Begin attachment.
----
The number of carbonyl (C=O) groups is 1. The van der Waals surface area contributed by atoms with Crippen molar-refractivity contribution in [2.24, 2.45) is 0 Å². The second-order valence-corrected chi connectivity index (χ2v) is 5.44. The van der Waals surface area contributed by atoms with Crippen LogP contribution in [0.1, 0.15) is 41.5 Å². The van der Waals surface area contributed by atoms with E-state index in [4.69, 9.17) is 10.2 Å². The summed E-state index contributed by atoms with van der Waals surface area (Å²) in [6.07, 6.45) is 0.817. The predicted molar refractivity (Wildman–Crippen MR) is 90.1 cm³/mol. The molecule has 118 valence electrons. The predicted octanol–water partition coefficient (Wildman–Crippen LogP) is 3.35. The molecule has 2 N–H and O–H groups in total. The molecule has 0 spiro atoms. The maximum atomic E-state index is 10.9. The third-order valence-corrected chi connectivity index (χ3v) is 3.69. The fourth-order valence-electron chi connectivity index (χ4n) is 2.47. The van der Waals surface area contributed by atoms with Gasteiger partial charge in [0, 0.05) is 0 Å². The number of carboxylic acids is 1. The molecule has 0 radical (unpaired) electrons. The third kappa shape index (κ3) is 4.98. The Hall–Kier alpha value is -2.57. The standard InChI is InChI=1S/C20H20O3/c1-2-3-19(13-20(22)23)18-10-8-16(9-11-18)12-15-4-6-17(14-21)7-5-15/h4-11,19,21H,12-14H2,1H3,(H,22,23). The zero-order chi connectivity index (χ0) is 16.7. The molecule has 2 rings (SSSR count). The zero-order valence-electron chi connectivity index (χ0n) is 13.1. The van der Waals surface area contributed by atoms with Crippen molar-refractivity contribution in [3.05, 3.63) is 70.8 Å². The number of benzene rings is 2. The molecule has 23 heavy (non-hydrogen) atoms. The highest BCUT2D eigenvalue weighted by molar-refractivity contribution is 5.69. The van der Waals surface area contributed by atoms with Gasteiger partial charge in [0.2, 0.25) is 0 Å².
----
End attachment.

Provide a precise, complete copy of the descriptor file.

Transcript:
The number of carbonyl (C=O) groups is 1. The van der Waals surface area contributed by atoms with Crippen molar-refractivity contribution in [2.24, 2.45) is 0 Å². The second-order valence-corrected chi connectivity index (χ2v) is 5.44. The van der Waals surface area contributed by atoms with Crippen LogP contribution in [0.1, 0.15) is 41.5 Å². The van der Waals surface area contributed by atoms with E-state index in [4.69, 9.17) is 10.2 Å². The summed E-state index contributed by atoms with van der Waals surface area (Å²) in [6.07, 6.45) is 0.817. The predicted molar refractivity (Wildman–Crippen MR) is 90.1 cm³/mol. The molecule has 118 valence electrons. The predicted octanol–water partition coefficient (Wildman–Crippen LogP) is 3.35. The molecule has 2 N–H and O–H groups in total. The molecule has 0 spiro atoms. The maximum atomic E-state index is 10.9. The third-order valence-corrected chi connectivity index (χ3v) is 3.69. The fourth-order valence-electron chi connectivity index (χ4n) is 2.47. The van der Waals surface area contributed by atoms with Gasteiger partial charge in [0, 0.05) is 0 Å². The number of carboxylic acids is 1. The molecule has 0 radical (unpaired) electrons. The third kappa shape index (κ3) is 4.98. The Hall–Kier alpha value is -2.57. The standard InChI is InChI=1S/C20H20O3/c1-2-3-19(13-20(22)23)18-10-8-16(9-11-18)12-15-4-6-17(14-21)7-5-15/h4-11,19,21H,12-14H2,1H3,(H,22,23). The zero-order chi connectivity index (χ0) is 16.7. The molecule has 2 rings (SSSR count). The zero-order valence-electron chi connectivity index (χ0n) is 13.1. The van der Waals surface area contributed by atoms with Crippen molar-refractivity contribution in [3.05, 3.63) is 70.8 Å². The number of benzene rings is 2. The molecule has 23 heavy (non-hydrogen) atoms. The highest BCUT2D eigenvalue weighted by molar-refractivity contribution is 5.69. The van der Waals surface area contributed by atoms with Gasteiger partial charge in [0.2, 0.25) is 0 Å².